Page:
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2_9_ScanMag_75_April_2015_Text_Q9_MADS_Scan Magazine 1 07/04/2015 21:36 Page 7

Scan Magazine | Cover Feature | Lasse Hallström

Lasse Hallström:

An outsider looking in It’s been 30 years since a small budget Swedish film with the curious title Mitt Liv som Hund (My Life as a Dog) became an international hit. Since then its director, Lasse Hallström, has been busy adding films to his resumé such as Salmon Fishing in the Yemen, Chocolat, The Cider House Rules and What’s Eating Gilbert Grape? Last month, he was able to add the bitter-sweet comedy The Hundred-Foot Journey. By Paula Hammond | Press photos

Despite critically acclaimed films and commercial success, Hallström is clearly a man who has no intention of resting on his hard-won laurels. “My favourite film is still My Life as a Dog. Although it was based on a book, it was a very personal film for me. In terms of my American movies, it’s probably What’s Eating Gilbert Grape? But these films were made almost 15-20 years ago, so I really need to pick up the pace and quality!”

cut his film-making teeth. “Some of them are kind of camp in a way I never expected,” he laughs, “but I must say in my defence that we often shot two videos in one day – that’s how rushed it was.” Does he have a favourite? “Nooo…Well, maybe the first one, which was Mamma Mia, because it had those close ups of the lips that almost worked as a percussion addition. So that maybe, for all its simplicity, is my favourite.”

Swedish Simplicity

Then, in 1985, My Life as a Dog became the runaway hit of the year, earning the relatively unknown director an Oscar nomination and a place at Hollywood’s high table. “I thought,” he admits, “that it was a very Swedish movie when I made it, but seeing it play to an audience abroad was fantastic because they reacted to exactly the same moments as the Swedish audience. I think that people still respond to the underlying emotions despite the fact that it was very Swedish in terms of location and story.”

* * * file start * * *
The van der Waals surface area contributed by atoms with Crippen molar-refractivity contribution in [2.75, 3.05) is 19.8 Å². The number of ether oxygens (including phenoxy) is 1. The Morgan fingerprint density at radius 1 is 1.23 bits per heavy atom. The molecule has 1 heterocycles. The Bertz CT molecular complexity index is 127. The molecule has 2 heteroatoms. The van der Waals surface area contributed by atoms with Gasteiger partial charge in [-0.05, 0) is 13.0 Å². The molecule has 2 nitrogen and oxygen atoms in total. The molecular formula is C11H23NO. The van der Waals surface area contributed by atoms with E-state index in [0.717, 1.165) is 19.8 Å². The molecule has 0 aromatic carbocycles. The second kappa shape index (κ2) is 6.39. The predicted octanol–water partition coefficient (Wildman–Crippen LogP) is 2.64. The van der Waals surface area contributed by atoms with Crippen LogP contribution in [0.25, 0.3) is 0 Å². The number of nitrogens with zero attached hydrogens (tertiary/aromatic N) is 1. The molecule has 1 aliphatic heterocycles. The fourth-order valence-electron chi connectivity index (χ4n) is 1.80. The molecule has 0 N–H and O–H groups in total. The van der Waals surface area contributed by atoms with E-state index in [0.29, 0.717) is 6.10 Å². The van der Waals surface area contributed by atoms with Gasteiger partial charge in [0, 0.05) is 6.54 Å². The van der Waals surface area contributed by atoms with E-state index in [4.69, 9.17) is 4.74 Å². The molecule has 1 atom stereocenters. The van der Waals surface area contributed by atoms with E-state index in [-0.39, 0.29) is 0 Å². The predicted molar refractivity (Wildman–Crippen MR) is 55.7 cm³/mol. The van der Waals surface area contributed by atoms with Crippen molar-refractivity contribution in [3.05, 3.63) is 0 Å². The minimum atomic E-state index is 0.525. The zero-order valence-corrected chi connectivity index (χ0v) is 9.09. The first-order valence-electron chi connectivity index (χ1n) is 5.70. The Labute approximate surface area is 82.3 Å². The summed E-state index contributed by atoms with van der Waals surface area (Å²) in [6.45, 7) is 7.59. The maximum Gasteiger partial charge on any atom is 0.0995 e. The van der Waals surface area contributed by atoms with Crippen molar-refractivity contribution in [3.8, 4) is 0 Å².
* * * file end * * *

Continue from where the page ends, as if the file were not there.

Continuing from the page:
Hallström is quietly spoken – passionate about his art – but with a self-effacing humour that is instantly endearing. Although he studied at the Adolf Fredrik's Music School in Stockholm, his joy has always been filmmaking. “I sang. I learnt how to write music and studied music history but I never really considered becoming a musician,” he says. “From the age of about nine or ten, I always wanted to become a filmmaker.” As early inspirations, he cites his father’s amateur documentaries along with the films of Charlie Chaplain, “down-printed to eight millimetre film and screened again and again at home”, but it was when working on music videos for Abba that he

The theme of the tale – the protagonists struggle to find their place in the world – echoes through Hallström’s films. Is this something he identifies with? “Yes, I think I do. I’m no stranger to being on the ‘out-

side’. I’m an outsider still. I’m an outsider in America. I was a shy kid ... so I know how it feels and I can relate to it enough to be attracted to scripts that seem to share those feelings. It’s as though I can be assured that I’m not alone in having those feelings – by hearing laughter or hearing comments from an audience – then I’m suddenly on the inside. I’m not left out as much anymore then I felt I was when I was a kid.” A home away from home Although the Stockholm-born director’s focus as a filmmaker is very much on human relationships, his visuals have an almost hypnotic, quiet beauty. There’s a sense of solitude in his long shadows and dreamy landscapes. Does he enjoy being alone? “I can’t recall needing to be alone but when I was alone I didn’t have a big problem with it. I was always busy with something and if that something wasn’t putting a puzzle together, it was cutting, editing film, or thinking about how to make films. Creating – whether that was painting or drawing or making a sculpture in clay – was always encouraged at home. It was a very stimulating atmosphere.” Hallström now lives in New York and although he keeps a house in Sweden it’s taken him many years to feel as if America is home. “In the first years in America I was pretty much homesick all the time. But now America seems like another home. Coming back to Sweden, though, there’s still all that stimuli. I spent my first 50 years here so depending on where

Issue 75 | April 2015 | 7

Profile for Scan Group

Scan Magazine | Issue 75 | April 2015  

Promoting Brand Scandinavia. Featuring interview with moviemaking legend Lasse Hallström.

Scan Magazine | Issue 75 | April 2015  

Promoting Brand Scandinavia. Featuring interview with moviemaking legend Lasse Hallström.